- reducing expenditure by:
- setting enterprise bargaining agreement negotiations so that wage and salary costs increase in line with forecast rate cap increases
- initiating collaborative projects and shared-service models between councils in the same region
- introducing efficiency measures, particularly using new technologies such as automated solutions that allow customers to access council services online.
Longer-term capital project planning
Councils need to focus on delivering services to their communities now and ensuring they can continue to meet community expectations in the future. The sustainability issues that we highlighted across the sector require a longer-term planning response. Given the nature of the assets involved, this longer-term plan should incorporate robust asset management strategies as well.
Through our review, we identified Horsham Rural City Council as a better practice example of a council reviewing their capital works program—see Figure 5D.
Case study: Longer-term capital project planning at Horsham Rural City Council
Horsham Rural City Council is a small council situated in the Wimmera region of Victoria, approximately 300 kilometres north-west of Melbourne. It has a population of 19 774 and covers an area of 4 267 square kilometres. At 30 June 2017, Horsham had $341 million of infrastructure assets, of which $279 million represented road assets. The council's existing road network consists of 2 976 kilometres of local roads, of which 32 per cent represents sealed roads.
Road asset renewal versus asset additions
The council identified a growing gap in the level of renewal funding it required to maintain its existing road assets. Due to external factors such as soil conditions, the use of the local road network by larger vehicles and farming practices in the Wimmera region, the council's road network deteriorates at an accelerated rate. The council also noted that when road assets deteriorate beyond a certain point, the renewal cost exponentially increases.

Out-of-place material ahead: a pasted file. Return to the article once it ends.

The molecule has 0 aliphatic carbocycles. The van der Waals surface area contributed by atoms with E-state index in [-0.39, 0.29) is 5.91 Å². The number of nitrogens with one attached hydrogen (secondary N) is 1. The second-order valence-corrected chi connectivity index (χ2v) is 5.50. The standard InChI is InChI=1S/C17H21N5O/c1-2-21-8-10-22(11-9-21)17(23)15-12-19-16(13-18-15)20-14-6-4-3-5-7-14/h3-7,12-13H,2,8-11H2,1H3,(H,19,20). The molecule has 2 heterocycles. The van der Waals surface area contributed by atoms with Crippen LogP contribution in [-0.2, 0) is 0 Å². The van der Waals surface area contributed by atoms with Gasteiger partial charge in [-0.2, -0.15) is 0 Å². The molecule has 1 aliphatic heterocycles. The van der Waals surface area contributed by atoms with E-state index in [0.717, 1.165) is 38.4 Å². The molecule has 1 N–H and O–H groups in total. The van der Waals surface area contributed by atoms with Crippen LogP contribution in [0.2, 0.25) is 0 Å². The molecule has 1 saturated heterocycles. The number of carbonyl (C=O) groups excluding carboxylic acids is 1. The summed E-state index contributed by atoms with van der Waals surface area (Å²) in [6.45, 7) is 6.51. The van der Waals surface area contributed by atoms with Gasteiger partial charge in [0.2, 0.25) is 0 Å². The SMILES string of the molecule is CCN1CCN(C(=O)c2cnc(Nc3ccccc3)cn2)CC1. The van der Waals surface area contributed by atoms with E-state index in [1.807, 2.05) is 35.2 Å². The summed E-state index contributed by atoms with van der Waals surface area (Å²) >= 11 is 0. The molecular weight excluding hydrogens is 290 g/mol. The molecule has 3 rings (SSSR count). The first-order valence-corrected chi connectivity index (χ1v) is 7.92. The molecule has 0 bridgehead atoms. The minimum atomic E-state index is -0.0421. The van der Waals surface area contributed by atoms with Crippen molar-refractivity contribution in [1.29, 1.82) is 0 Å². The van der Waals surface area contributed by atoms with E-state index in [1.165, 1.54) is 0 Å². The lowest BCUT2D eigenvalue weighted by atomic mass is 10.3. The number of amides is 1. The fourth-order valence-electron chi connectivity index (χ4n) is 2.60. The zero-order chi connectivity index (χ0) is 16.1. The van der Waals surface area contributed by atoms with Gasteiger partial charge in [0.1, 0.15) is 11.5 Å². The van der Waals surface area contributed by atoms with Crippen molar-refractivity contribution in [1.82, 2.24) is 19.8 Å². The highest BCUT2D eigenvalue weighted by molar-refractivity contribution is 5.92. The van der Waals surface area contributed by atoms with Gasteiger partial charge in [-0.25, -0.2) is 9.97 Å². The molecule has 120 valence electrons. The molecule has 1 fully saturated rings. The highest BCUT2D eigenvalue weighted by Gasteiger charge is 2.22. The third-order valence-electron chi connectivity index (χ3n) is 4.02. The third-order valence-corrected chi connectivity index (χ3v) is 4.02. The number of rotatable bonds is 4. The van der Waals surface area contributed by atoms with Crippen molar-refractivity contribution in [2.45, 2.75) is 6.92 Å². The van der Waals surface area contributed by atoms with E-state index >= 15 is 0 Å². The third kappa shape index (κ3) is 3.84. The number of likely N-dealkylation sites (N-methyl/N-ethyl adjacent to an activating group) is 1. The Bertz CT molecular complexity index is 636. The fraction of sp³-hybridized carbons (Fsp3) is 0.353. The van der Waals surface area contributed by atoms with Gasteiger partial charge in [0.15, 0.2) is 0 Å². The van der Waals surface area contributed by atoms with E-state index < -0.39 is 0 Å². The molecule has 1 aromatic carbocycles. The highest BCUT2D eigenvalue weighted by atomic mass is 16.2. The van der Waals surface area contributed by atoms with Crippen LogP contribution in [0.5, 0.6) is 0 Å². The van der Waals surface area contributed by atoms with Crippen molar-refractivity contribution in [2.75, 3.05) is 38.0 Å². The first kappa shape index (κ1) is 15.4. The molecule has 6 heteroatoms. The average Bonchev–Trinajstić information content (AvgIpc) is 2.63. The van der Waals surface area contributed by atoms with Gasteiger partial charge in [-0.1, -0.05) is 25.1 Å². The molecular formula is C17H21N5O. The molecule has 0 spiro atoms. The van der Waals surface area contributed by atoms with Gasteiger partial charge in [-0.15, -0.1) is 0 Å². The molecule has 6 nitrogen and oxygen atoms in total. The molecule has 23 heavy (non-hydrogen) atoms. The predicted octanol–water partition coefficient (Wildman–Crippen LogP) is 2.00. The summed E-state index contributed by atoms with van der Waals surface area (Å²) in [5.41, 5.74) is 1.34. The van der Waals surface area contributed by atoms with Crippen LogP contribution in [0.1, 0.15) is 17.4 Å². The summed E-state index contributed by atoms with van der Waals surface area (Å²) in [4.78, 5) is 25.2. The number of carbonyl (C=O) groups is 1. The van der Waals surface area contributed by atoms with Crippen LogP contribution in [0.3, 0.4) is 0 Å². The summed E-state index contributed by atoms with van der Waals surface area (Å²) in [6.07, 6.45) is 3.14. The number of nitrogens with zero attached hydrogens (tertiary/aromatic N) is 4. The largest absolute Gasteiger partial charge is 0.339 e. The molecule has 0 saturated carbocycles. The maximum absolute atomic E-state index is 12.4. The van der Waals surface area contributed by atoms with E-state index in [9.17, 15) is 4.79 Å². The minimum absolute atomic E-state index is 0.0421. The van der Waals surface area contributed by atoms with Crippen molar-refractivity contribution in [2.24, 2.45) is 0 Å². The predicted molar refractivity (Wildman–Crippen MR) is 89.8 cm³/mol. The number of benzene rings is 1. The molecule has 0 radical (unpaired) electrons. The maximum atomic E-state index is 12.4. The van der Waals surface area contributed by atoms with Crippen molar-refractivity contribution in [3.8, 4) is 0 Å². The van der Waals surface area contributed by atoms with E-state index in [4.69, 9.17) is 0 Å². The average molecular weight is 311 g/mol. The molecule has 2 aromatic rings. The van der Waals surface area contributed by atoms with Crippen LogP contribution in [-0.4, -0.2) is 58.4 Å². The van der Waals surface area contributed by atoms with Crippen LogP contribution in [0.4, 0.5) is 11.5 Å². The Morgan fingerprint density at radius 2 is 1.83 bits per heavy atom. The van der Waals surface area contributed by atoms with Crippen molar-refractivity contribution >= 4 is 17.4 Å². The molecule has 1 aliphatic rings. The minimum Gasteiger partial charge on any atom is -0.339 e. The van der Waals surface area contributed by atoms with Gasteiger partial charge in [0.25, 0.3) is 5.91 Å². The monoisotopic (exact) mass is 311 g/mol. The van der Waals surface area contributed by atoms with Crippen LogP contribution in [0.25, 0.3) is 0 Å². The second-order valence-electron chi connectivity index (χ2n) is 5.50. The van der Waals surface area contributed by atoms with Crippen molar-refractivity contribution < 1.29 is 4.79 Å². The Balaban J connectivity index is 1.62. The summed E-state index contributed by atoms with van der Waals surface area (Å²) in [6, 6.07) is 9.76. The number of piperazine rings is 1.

Horsham engaged an independent contractor during 2013–14 to perform a condition assessment of the council-owned road network. The report costed the gap in renewal funding at $6.5 million. The contractor recommended that the council increase its annual expenditure on road asset renewal by 3 per cent per annum over the subsequent 10 financial years.
The table below illustrates how the council plans to increase infrastructure renewal funding over the medium term by reduce funding allocations for new capital works.
Internally, the council allocates a portion of each year's rate increase as an infrastructure levy intended to close the asset renewal gap. One of the council's objectives is to ensure that rate increases establish sustainable capital funding for asset renewal.
Increase in rate capping
Horsham successfully submitted an application to the Essential Services Commission for a rate capping exemption for the 2016–17 financial year. The council requested an increase of 1 per cent over the rate cap of 2.5 per cent. The main reason the council cited was the growing gap in the renewal funding it required to maintain the condition of its existing road assets.
Currently, many budgeting tools used by councils include only a four-year strategic report plan and a one-year detailed budget. Proposed legislative changes require councils to have longer-term forecasts. This will help councils to manage funding pressures more proactively and deliver services more efficiently.
One way that councils plan to rationalise costs is by sharing various services and functions with other councils, to take advantage of collective bargaining arrangements.